• 1 cup coconut water
  • A drizzle of honey for additional sweetness


Simply mix all ingredients together in a blender and enjoy!


Melon

Chunks of watermelon make for a thirst-quenching, healthy snack for pregnant women.

Watermelon is primarily made up of water, making it a great way to stay hydrated during your pregnancy.

Its water and natural sugar content can also help those experiencing morning sickness.

Boiled Eggs

Eggs are chock-full of healthy fats, vitamins, and minerals necessary to support both you and your baby's nutrient requirements throughout pregnancy. The egg's yolk is a great source of choline, which is essential for your baby's brain development.

Boiled Eggs

Laurie Ambrose / Getty Images

Granola Bars

Granola bars are an easy, on-the-go snack that requires no refrigeration. They're packed with whole grains, fiber, and complex carbohydrates to get you through an afternoon slump.

All granola bars aren't equal. Opt for a bar with less than 10 grams of sugar and at least 3 grams of fiber per serving.

Granola Bar

Tyler Finck / Getty Images

Avocado Toast

Avocados contain large amounts of key nutrients you need during pregnancy, such as folate, healthy fats, and potassium. Pair it with whole-grain toast, and you've got yourself a fiber-filled satisfying snack.

To make, mash the avocado in a bowl and season with salt and pepper to taste. Spread on a slice or two of toasted whole-grain bread.

Avocado Toast

ArxOnt / Getty Images

Roasted Chickpeas

Chickpeas, or garbanzo beans, are a crunchy, satisfying snack packed with fiber, folate, and protein. They're a great snack roasted in the oven with your favorite spices.

Roasted Chickpeas

AegeanBlue / Getty Images

Roasted Chickpea Recipe

  • 1 can of chickpeas
  • 1 1/2 teaspoons of your favorite spice
  • 1/4 teaspoon of salt
  • 1 tablespoon of olive oil


Instructions: Preheat oven to 375 degrees. Pat chickpeas dry. Mix all ingredients together and place on a baking sheet. Bake for approximately 35 minutes or until crisp. Let cool for five to 10 minutes before serving.

Bananas

Bananas are one of the easiest on-the-go pregnancy snacks. They're high in carbohydrates which can help you maintain energy throughout the day when pregnancy fatigue strikes.

They are also high in potassium, vitamin B6, and fiber.

Foods to Avoid

According to the American Pregnancy Association, most foods are safe to consume while pregnant.

However, there are certain foods to avoid during pregnancy. This is because they have a higher risk of harboring bacteria that can cause illnesses such as listeria, salmonella, or E-coli.

Foods to avoid during pregnancy include:

  • Raw or uncooked meat
  • Deli meat
  • Fish containing mercury (shark, mackerel, and swordfish)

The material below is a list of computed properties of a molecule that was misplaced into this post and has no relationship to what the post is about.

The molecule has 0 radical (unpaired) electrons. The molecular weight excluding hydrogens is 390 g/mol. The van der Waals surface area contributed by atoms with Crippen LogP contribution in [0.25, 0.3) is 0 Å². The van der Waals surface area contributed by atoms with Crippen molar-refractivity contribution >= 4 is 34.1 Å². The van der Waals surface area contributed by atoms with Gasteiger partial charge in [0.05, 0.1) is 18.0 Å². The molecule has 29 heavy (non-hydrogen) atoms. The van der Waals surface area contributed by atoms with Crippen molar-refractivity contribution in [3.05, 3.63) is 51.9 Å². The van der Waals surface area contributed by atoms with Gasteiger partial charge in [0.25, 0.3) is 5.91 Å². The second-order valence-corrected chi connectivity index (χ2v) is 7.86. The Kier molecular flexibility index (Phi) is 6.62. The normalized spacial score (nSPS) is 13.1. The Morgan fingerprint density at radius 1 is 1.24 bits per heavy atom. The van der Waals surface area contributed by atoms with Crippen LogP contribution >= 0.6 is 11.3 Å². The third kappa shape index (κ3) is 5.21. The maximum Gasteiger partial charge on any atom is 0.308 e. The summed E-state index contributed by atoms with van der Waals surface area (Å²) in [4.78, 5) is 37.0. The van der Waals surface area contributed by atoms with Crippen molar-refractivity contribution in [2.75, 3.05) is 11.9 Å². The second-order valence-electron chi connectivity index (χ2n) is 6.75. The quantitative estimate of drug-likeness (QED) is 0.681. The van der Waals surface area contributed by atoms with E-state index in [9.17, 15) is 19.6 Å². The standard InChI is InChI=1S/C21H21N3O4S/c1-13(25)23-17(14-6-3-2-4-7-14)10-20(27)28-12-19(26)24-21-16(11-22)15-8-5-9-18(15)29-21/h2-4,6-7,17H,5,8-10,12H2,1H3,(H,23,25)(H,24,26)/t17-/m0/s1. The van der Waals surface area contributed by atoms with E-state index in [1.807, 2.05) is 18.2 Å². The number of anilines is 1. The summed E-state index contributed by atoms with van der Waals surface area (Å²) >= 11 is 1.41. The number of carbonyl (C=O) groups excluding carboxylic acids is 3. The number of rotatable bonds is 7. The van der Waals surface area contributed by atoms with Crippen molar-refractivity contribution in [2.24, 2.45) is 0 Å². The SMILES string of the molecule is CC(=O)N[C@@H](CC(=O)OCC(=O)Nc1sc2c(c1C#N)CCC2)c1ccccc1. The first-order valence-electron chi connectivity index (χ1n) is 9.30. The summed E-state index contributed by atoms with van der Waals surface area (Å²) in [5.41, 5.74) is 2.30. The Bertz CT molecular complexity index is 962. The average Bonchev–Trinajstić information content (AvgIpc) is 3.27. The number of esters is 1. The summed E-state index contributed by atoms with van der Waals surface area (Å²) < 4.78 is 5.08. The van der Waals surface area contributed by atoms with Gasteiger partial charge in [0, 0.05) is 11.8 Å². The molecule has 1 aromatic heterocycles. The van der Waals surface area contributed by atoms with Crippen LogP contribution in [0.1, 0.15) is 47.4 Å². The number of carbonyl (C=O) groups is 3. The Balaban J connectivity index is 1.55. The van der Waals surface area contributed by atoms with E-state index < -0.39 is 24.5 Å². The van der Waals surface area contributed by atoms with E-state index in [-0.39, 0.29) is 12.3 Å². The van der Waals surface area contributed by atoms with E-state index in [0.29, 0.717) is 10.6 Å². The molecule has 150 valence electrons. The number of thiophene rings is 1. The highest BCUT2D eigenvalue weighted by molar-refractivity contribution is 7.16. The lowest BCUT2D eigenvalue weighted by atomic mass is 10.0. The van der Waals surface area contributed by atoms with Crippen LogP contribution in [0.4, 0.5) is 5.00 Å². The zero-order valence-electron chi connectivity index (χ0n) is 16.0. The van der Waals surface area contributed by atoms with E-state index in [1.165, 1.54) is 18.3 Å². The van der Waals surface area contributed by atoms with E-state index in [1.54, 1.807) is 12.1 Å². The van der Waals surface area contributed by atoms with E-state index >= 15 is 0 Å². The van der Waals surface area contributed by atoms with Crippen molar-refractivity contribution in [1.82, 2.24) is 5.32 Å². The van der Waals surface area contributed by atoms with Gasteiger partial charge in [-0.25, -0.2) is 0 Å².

• Smoked seafood (commonly found in the deli section)
  • Raw shellfish (oysters, muscles, and clams)
  • Raw eggs
  • Soft cheeses
  • Unpasteurized milk
  • Fresh-squeezed juice (unless pasteurized)
  • Alcohol
  • Caffeine (aim for less than 200 milligrams or one 12-ounce cup of coffee per day)
  • Unwashed fruits and vegetables
  • Foods high in sugar, saturated fat, and sodium

Myth: All Fish Should Be Avoided During Pregnancy

Fish is a low-fat food that contains omega-3 fatty acids, high-quality protein, and other key nutrients to help you thrive during pregnancy. Certain fish that can contain mercury, such as shark, mackerel, and swordfish, should be avoided because they can be harmful to you and your baby.

However, it's safe to eat less than 12 ounces of low-mercury seafood such as shrimp, catfish, salmon, and canned tuna per week.

What Types of Food Should You Eat During Pregnancy?

To optimize your and your developing baby's nutrition status, it's important to eat a well-balanced diet that contains foods from all food groups.

According to the Department of Agriclture's (USDA) MyPlate Plan guidelines for pregnancy, it's essential to eat:

  • Fruits and vegetables
  • Whole grains
  • High-quality protein (beans, seafood, legumes, lentils, nuts, and eggs)
  • Fat-free or low-fat dairy products

It's important to wash fruits and vegetables before consuming them to reduce the chance of ingesting "bad" bacteria.

Items to include on your grocery list are:

  • Lean poultry
  • Hummus
  • Vegetables
  • Berries
  • Bananas
  • Greek yogurt
  • Broccoli
  • Whole-wheat bread
  • Nut butter
  • Yogurt
  • Avocado
  • Beans
  • Salmon
  • Shrimp

How Much Food Should You Eat During Pregnancy?

Everyone's nutritional needs will slightly differ throughout pregnancy based on your activity level, age, and anthropometrics (your body size and shape).

As a basic rule of thumb, most people can follow a generally healthy diet without consuming extra calories during their first trimester.

During the second trimester, women should consume around 340 extra calories, and 450 extra calories during the last semester.